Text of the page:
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Sovereign Debt: A Review

  • Mark Aguiar
  • Manuel Amador

In this chapter, we use a benchmark limited-commitment model to explore key issues in the economics of sovereign debt. After highlighting conceptual issues that distinguish sovereign debt as well as reviewing a number of empirical facts, we use the model to discuss debt overhang, risk sharing, and capital flows in an environment of limited enforcement. We also discuss recent progress on default and renegotiation; self-fulfilling debt crises; and incomplete markets and their quantitative implications. We conclude with a brief assessment of the current state of the literature and highlight some directions for future research.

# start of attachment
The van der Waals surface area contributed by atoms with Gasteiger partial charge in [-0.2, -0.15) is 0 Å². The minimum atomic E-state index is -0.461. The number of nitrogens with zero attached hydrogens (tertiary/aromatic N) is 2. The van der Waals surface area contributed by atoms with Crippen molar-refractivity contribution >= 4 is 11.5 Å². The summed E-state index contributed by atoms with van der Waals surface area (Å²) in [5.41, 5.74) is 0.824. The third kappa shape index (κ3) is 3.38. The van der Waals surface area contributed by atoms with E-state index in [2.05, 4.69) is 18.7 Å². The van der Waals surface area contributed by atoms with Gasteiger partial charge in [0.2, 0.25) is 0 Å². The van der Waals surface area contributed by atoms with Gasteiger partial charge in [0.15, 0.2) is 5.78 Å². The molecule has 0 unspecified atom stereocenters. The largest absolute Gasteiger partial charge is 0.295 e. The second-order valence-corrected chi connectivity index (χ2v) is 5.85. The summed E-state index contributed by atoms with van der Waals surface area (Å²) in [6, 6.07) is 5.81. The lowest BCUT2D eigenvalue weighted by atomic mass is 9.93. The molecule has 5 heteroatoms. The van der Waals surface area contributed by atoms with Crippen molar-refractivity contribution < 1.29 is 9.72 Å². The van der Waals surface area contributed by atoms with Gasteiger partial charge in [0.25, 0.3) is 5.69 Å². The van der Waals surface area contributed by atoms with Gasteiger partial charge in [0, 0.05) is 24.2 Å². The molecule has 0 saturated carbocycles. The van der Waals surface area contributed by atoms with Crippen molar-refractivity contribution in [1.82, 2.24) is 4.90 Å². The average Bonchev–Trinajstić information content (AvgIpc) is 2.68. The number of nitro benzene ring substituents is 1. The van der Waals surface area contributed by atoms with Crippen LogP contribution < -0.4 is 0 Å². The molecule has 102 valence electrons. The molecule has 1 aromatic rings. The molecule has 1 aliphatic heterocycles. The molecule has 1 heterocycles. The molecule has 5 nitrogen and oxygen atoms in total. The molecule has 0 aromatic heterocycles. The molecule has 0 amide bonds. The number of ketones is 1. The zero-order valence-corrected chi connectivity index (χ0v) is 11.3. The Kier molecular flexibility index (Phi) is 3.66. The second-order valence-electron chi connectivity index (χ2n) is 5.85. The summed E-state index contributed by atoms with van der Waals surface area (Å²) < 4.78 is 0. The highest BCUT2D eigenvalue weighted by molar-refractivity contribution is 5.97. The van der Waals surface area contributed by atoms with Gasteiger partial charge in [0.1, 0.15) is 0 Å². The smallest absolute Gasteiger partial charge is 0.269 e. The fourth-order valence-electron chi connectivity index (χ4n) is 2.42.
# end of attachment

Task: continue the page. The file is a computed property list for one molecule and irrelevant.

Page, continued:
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Paper provided by National Bureau of Economic Research, Inc in its series NBER Working Papers with number 19388.

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Date of creation: Aug 2013
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Handle: RePEc:nbr:nberwo:19388
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  14. Bulow, Jeremy & Rogoff, Kenneth, 1989. "A Constant Recontracting Model of Sovereign Debt," Journal of Political Economy, University of Chicago Press, vol. 97(1), pages 155-78, February.
  15. Mauricio Drelichman & Hans‐Joachim Voth, 2011. "Lending to the Borrower from Hell: Debt and Default in the Age of Philip II," Economic Journal, Royal Economic Society, vol. 121(557), pages 1205-1227, December.
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